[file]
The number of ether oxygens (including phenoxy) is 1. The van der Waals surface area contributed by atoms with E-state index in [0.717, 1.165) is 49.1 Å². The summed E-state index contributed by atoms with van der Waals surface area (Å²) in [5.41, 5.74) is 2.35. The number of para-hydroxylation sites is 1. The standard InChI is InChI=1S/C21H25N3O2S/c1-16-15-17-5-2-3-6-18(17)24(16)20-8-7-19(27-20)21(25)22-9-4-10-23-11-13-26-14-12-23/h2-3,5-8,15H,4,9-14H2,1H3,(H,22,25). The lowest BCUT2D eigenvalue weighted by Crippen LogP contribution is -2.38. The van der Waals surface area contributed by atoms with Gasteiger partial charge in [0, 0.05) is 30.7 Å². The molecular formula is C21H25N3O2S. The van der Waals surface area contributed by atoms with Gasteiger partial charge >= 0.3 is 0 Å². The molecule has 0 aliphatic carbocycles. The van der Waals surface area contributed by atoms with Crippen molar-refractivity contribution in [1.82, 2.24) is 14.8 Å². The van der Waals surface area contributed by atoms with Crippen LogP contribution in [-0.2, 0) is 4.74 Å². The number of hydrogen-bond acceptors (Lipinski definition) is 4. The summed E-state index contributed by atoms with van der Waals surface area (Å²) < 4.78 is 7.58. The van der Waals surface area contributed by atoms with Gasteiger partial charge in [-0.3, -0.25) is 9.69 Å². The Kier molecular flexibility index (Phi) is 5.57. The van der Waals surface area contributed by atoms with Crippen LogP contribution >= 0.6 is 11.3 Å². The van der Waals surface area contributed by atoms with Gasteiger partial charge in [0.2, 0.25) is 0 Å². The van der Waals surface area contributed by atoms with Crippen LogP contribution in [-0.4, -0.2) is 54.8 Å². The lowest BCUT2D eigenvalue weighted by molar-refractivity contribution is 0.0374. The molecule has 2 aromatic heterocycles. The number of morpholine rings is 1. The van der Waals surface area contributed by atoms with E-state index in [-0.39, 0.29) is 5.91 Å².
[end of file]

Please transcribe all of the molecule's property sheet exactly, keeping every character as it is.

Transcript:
The number of ether oxygens (including phenoxy) is 1. The van der Waals surface area contributed by atoms with E-state index in [0.717, 1.165) is 49.1 Å². The summed E-state index contributed by atoms with van der Waals surface area (Å²) in [5.41, 5.74) is 2.35. The number of para-hydroxylation sites is 1. The standard InChI is InChI=1S/C21H25N3O2S/c1-16-15-17-5-2-3-6-18(17)24(16)20-8-7-19(27-20)21(25)22-9-4-10-23-11-13-26-14-12-23/h2-3,5-8,15H,4,9-14H2,1H3,(H,22,25). The lowest BCUT2D eigenvalue weighted by Crippen LogP contribution is -2.38. The van der Waals surface area contributed by atoms with Gasteiger partial charge in [0, 0.05) is 30.7 Å². The molecular formula is C21H25N3O2S. The van der Waals surface area contributed by atoms with Gasteiger partial charge >= 0.3 is 0 Å². The molecule has 0 aliphatic carbocycles. The van der Waals surface area contributed by atoms with Crippen molar-refractivity contribution in [1.82, 2.24) is 14.8 Å². The van der Waals surface area contributed by atoms with Crippen LogP contribution in [-0.2, 0) is 4.74 Å². The number of hydrogen-bond acceptors (Lipinski definition) is 4. The summed E-state index contributed by atoms with van der Waals surface area (Å²) < 4.78 is 7.58. The van der Waals surface area contributed by atoms with Gasteiger partial charge in [-0.3, -0.25) is 9.69 Å². The Kier molecular flexibility index (Phi) is 5.57. The van der Waals surface area contributed by atoms with Crippen LogP contribution >= 0.6 is 11.3 Å². The van der Waals surface area contributed by atoms with Gasteiger partial charge in [0.2, 0.25) is 0 Å². The van der Waals surface area contributed by atoms with Crippen LogP contribution in [-0.4, -0.2) is 54.8 Å². The lowest BCUT2D eigenvalue weighted by molar-refractivity contribution is 0.0374. The molecule has 2 aromatic heterocycles. The number of morpholine rings is 1. The van der Waals surface area contributed by atoms with E-state index in [-0.39, 0.29) is 5.91 Å².